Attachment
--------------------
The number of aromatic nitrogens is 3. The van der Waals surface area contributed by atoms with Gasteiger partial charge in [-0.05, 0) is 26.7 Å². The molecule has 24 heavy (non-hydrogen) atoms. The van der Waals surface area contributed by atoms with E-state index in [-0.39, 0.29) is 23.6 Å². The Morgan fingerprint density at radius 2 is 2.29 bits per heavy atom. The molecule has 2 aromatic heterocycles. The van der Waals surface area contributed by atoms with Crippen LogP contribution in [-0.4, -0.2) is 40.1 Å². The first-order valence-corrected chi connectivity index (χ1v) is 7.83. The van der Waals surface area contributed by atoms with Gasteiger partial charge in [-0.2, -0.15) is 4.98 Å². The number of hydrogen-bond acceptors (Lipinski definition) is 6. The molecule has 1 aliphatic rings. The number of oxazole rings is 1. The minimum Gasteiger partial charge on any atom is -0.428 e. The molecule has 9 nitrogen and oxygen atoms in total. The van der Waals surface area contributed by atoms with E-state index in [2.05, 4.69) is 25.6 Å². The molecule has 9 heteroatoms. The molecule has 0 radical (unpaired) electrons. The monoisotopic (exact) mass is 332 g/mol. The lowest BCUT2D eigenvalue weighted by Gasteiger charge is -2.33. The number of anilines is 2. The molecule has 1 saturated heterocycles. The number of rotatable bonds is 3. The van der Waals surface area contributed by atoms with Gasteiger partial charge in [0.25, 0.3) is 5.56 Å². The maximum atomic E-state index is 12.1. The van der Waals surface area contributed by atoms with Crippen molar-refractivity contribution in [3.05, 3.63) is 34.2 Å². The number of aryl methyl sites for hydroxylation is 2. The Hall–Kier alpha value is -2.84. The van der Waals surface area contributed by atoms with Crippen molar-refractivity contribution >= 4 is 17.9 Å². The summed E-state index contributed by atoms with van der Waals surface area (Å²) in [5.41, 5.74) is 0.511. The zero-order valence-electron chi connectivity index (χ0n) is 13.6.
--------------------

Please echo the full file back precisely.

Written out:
The number of aromatic nitrogens is 3. The van der Waals surface area contributed by atoms with Gasteiger partial charge in [-0.05, 0) is 26.7 Å². The molecule has 24 heavy (non-hydrogen) atoms. The van der Waals surface area contributed by atoms with E-state index in [-0.39, 0.29) is 23.6 Å². The Morgan fingerprint density at radius 2 is 2.29 bits per heavy atom. The molecule has 2 aromatic heterocycles. The van der Waals surface area contributed by atoms with Crippen LogP contribution in [-0.4, -0.2) is 40.1 Å². The first-order valence-corrected chi connectivity index (χ1v) is 7.83. The van der Waals surface area contributed by atoms with Gasteiger partial charge in [-0.2, -0.15) is 4.98 Å². The number of hydrogen-bond acceptors (Lipinski definition) is 6. The molecule has 1 aliphatic rings. The number of oxazole rings is 1. The minimum Gasteiger partial charge on any atom is -0.428 e. The molecule has 9 nitrogen and oxygen atoms in total. The van der Waals surface area contributed by atoms with E-state index in [2.05, 4.69) is 25.6 Å². The molecule has 9 heteroatoms. The molecule has 0 radical (unpaired) electrons. The monoisotopic (exact) mass is 332 g/mol. The lowest BCUT2D eigenvalue weighted by Gasteiger charge is -2.33. The number of anilines is 2. The molecule has 1 saturated heterocycles. The number of rotatable bonds is 3. The van der Waals surface area contributed by atoms with Gasteiger partial charge in [0.25, 0.3) is 5.56 Å². The maximum atomic E-state index is 12.1. The van der Waals surface area contributed by atoms with Crippen molar-refractivity contribution in [3.05, 3.63) is 34.2 Å². The number of aryl methyl sites for hydroxylation is 2. The Hall–Kier alpha value is -2.84. The van der Waals surface area contributed by atoms with Crippen molar-refractivity contribution >= 4 is 17.9 Å². The summed E-state index contributed by atoms with van der Waals surface area (Å²) in [5.41, 5.74) is 0.511. The zero-order valence-electron chi connectivity index (χ0n) is 13.6.